On 23rd November 2017 the House of Lords debated a motion from Lord Soley, “That this House takes note of the case for maintaining United Kingdom defence forces at a sufficient level to contribute to global peace, stability and security.” The Bishop of Coventry, Rt Revd Christopher Cocksworth, spoke in the debate:
The Lord Bishop of Coventry: My Lords, I join others in commending the noble Lord, Lord Soley, for securing this debate and for framing it in this way. He made it clear that UK defence forces exist not only for the protection and promotion of immediate British interests but to contribute to global peace, stability and security. The scale of that task has obvious implications for the size of the defence budget and its distribution.
Unlike other noble Lords taking part in this debate, I am no expert at all in defence policy but I would like to make a case for continuing expert defence engagement in post-conflict situations, carefully co-ordinated with political processes and humanitarian assistance, to assist the war-damaged country to rebuild itself on every level. Indeed, I contend that British involvement in conflict brings with it a moral responsibility to remain engaged in the long-term reconstruction of the cities, societies and institutions which have been deconstructed—perhaps almost destroyed—in warfare. I also contend that this sort of activity is necessary for the prevention of future conflict and therefore that it pertains directly to our national security strategy, and so needs proper funding.
In 1945, the Allied control commission stationed Gwillym Williams in Kiel as the British branch officer for building. When the mayor of Kiel discovered that Williams came from Coventry, he was deeply moved: “This man had immediately done everything in his power to help a town which had shared the fate of his native city”, he wrote in a Kiel newspaper. The mayor called on his city to reach out to Coventry so that, in his words, “the names of our ravished cities can become the symbol of our spiritual and moral reawakening”. The Lord Mayor of Coventry reciprocated by visiting in 1947, and I joined the current mayor this year to celebrate 70 years of that relationship.
That is a story from a particular time and place, but perhaps it illustrates that commitment to the post-conflict reconstruction of buildings, institutions and security is a strategy for peace because it restores stability and reduces the risk of violence reoccurring. Post-Daesh Mosul is very different from post-war Kiel, but the critical issue there and in other liberated Iraqi cities is similarly: how can the cycle of violence that is a mark of modern Iraqi history be broken? To use an image of Jesus, if I may: how, having expelled one demon, can every effort be made to prevent seven returning?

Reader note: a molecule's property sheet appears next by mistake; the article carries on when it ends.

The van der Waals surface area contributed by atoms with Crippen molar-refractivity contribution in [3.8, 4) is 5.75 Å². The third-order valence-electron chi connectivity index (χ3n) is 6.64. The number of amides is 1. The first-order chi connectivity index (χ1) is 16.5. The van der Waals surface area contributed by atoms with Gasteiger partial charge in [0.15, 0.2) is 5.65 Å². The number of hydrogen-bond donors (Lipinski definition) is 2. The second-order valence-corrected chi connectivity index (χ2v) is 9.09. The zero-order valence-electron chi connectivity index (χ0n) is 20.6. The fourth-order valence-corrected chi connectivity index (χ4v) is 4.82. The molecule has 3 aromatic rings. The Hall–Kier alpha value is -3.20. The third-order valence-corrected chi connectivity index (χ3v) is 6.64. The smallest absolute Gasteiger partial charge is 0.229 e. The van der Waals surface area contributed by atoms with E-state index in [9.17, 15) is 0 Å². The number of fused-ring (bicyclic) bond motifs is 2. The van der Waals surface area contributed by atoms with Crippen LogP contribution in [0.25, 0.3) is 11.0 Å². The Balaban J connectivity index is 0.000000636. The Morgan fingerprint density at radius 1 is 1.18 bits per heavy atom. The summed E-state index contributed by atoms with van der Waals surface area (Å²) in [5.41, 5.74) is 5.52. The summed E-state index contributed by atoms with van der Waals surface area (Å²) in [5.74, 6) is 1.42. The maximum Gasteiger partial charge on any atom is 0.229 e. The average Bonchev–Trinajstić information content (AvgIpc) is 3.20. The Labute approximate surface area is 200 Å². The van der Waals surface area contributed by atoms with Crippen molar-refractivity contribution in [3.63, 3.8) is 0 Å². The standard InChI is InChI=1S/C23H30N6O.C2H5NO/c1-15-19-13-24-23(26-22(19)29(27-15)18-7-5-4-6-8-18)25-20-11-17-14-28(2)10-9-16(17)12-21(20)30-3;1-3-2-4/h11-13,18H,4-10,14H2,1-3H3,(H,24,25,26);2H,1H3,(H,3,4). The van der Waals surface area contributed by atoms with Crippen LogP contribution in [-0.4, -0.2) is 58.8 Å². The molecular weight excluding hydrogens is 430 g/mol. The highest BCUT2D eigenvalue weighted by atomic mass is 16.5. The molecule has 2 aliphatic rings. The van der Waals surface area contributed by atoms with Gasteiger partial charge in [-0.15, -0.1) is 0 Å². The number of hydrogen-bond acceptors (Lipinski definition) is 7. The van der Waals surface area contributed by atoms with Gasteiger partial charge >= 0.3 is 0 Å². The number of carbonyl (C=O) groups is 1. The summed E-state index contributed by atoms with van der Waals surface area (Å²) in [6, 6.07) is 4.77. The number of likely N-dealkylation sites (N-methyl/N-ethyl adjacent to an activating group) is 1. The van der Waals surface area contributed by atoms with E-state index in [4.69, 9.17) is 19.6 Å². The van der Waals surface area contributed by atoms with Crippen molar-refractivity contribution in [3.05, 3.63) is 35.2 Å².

Most of what I have said will be familiar to Her Majesty’s Government in principle. The Conflict, Stability and Security Fund, which includes involvement, albeit limited, from the MoD, is the sort of integrated, cross-departmental approach to post-conflict reconstruction and stabilisation which I have advocated. Does the Minister consider that the MoD’s contribution to that fund reflects the strategic value of post-conflict reconstruction as a means of conflict prevention and achieving long-term British defence objectives? To put it in the terms of the noble Lord, Lord Soley: is our investment in a combination of defence, diplomacy, and development assistance credible?
Lord Judd (Lab)…The right reverend Prelate the Bishop of Coventry said something tremendously important: of course, we must talk about post-conflict situations but we must also talk about conflict resolution, pre-emptive diplomacy and all the things that are necessary to deal with situations before they get out of control and become disastrous. It is a complex task and I wish all those involved well.
Earl Howe (Minister): I will write to the right reverend Prelate the Bishop of Coventry about the MoD’s contribution to post-war aftercare, but the key point of that post-war aftercare is overseas aid. Again, I can comment on that topic in a letter, as I will on the CSSF, a topic touched on by the noble Earl, Lord Sandwich.